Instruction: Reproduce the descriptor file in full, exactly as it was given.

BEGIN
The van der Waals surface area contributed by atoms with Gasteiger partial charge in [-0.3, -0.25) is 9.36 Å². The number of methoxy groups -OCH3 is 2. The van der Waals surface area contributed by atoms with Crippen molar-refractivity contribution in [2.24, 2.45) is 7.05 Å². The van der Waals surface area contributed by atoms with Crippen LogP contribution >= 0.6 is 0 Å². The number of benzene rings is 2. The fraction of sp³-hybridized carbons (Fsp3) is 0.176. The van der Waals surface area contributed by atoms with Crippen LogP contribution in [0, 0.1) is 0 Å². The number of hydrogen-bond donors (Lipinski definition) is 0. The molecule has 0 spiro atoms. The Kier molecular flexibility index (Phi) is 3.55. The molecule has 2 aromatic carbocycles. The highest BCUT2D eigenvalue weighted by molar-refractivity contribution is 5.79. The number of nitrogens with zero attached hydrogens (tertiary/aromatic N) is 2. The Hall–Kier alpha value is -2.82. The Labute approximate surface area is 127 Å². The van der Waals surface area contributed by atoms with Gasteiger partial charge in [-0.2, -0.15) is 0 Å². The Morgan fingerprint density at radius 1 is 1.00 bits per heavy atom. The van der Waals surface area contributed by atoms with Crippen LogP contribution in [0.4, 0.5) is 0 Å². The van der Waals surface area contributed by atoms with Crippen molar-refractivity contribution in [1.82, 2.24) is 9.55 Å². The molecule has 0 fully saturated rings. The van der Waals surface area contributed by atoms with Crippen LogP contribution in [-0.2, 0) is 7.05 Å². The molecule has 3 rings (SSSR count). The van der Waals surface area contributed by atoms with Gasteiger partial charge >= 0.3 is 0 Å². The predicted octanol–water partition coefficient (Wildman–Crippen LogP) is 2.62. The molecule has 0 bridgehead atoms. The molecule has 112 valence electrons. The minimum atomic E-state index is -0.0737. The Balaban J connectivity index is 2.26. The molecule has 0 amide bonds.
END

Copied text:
The van der Waals surface area contributed by atoms with Gasteiger partial charge in [-0.3, -0.25) is 9.36 Å². The number of methoxy groups -OCH3 is 2. The van der Waals surface area contributed by atoms with Crippen molar-refractivity contribution in [2.24, 2.45) is 7.05 Å². The van der Waals surface area contributed by atoms with Crippen LogP contribution >= 0.6 is 0 Å². The number of benzene rings is 2. The fraction of sp³-hybridized carbons (Fsp3) is 0.176. The van der Waals surface area contributed by atoms with Crippen LogP contribution in [0, 0.1) is 0 Å². The number of hydrogen-bond donors (Lipinski definition) is 0. The molecule has 0 spiro atoms. The Kier molecular flexibility index (Phi) is 3.55. The molecule has 2 aromatic carbocycles. The highest BCUT2D eigenvalue weighted by molar-refractivity contribution is 5.79. The number of nitrogens with zero attached hydrogens (tertiary/aromatic N) is 2. The Hall–Kier alpha value is -2.82. The Labute approximate surface area is 127 Å². The van der Waals surface area contributed by atoms with Gasteiger partial charge in [-0.2, -0.15) is 0 Å². The Morgan fingerprint density at radius 1 is 1.00 bits per heavy atom. The van der Waals surface area contributed by atoms with Crippen LogP contribution in [0.4, 0.5) is 0 Å². The van der Waals surface area contributed by atoms with Crippen molar-refractivity contribution in [1.82, 2.24) is 9.55 Å². The molecule has 0 fully saturated rings. The van der Waals surface area contributed by atoms with Crippen LogP contribution in [-0.2, 0) is 7.05 Å². The molecule has 3 rings (SSSR count). The van der Waals surface area contributed by atoms with Gasteiger partial charge >= 0.3 is 0 Å². The predicted octanol–water partition coefficient (Wildman–Crippen LogP) is 2.62. The molecule has 0 bridgehead atoms. The molecule has 112 valence electrons. The minimum atomic E-state index is -0.0737. The Balaban J connectivity index is 2.26. The molecule has 0 amide bonds.